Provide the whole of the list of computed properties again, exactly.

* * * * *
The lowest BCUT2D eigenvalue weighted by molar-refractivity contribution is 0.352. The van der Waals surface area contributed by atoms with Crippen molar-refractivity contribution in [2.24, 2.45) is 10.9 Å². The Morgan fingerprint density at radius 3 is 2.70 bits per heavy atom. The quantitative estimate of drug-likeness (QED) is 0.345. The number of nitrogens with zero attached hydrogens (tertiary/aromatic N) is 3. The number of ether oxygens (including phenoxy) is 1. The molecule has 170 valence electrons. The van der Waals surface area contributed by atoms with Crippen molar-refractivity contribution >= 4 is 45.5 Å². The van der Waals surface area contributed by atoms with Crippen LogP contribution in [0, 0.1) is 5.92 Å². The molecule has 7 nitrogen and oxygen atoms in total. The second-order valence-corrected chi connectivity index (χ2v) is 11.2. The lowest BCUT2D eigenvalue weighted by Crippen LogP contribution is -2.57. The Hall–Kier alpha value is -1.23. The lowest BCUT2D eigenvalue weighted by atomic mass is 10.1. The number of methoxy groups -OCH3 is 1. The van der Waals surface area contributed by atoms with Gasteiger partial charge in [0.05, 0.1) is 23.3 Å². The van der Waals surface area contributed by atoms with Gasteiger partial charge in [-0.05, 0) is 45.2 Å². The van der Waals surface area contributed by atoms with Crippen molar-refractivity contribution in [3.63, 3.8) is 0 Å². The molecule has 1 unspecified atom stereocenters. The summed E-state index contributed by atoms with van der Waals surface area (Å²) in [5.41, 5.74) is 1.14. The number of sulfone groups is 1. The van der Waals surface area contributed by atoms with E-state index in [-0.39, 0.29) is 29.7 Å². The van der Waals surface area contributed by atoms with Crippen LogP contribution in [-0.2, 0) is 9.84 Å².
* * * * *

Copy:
The lowest BCUT2D eigenvalue weighted by molar-refractivity contribution is 0.352. The van der Waals surface area contributed by atoms with Crippen molar-refractivity contribution in [2.24, 2.45) is 10.9 Å². The Morgan fingerprint density at radius 3 is 2.70 bits per heavy atom. The quantitative estimate of drug-likeness (QED) is 0.345. The number of nitrogens with zero attached hydrogens (tertiary/aromatic N) is 3. The number of ether oxygens (including phenoxy) is 1. The molecule has 170 valence electrons. The van der Waals surface area contributed by atoms with Crippen molar-refractivity contribution >= 4 is 45.5 Å². The van der Waals surface area contributed by atoms with Crippen LogP contribution in [0, 0.1) is 5.92 Å². The molecule has 7 nitrogen and oxygen atoms in total. The second-order valence-corrected chi connectivity index (χ2v) is 11.2. The lowest BCUT2D eigenvalue weighted by Crippen LogP contribution is -2.57. The Hall–Kier alpha value is -1.23. The lowest BCUT2D eigenvalue weighted by atomic mass is 10.1. The number of methoxy groups -OCH3 is 1. The van der Waals surface area contributed by atoms with Gasteiger partial charge in [0.05, 0.1) is 23.3 Å². The van der Waals surface area contributed by atoms with Gasteiger partial charge in [-0.05, 0) is 45.2 Å². The van der Waals surface area contributed by atoms with Crippen molar-refractivity contribution in [3.63, 3.8) is 0 Å². The molecule has 1 unspecified atom stereocenters. The summed E-state index contributed by atoms with van der Waals surface area (Å²) in [5.41, 5.74) is 1.14. The number of sulfone groups is 1. The van der Waals surface area contributed by atoms with E-state index in [-0.39, 0.29) is 29.7 Å². The van der Waals surface area contributed by atoms with Crippen LogP contribution in [-0.2, 0) is 9.84 Å².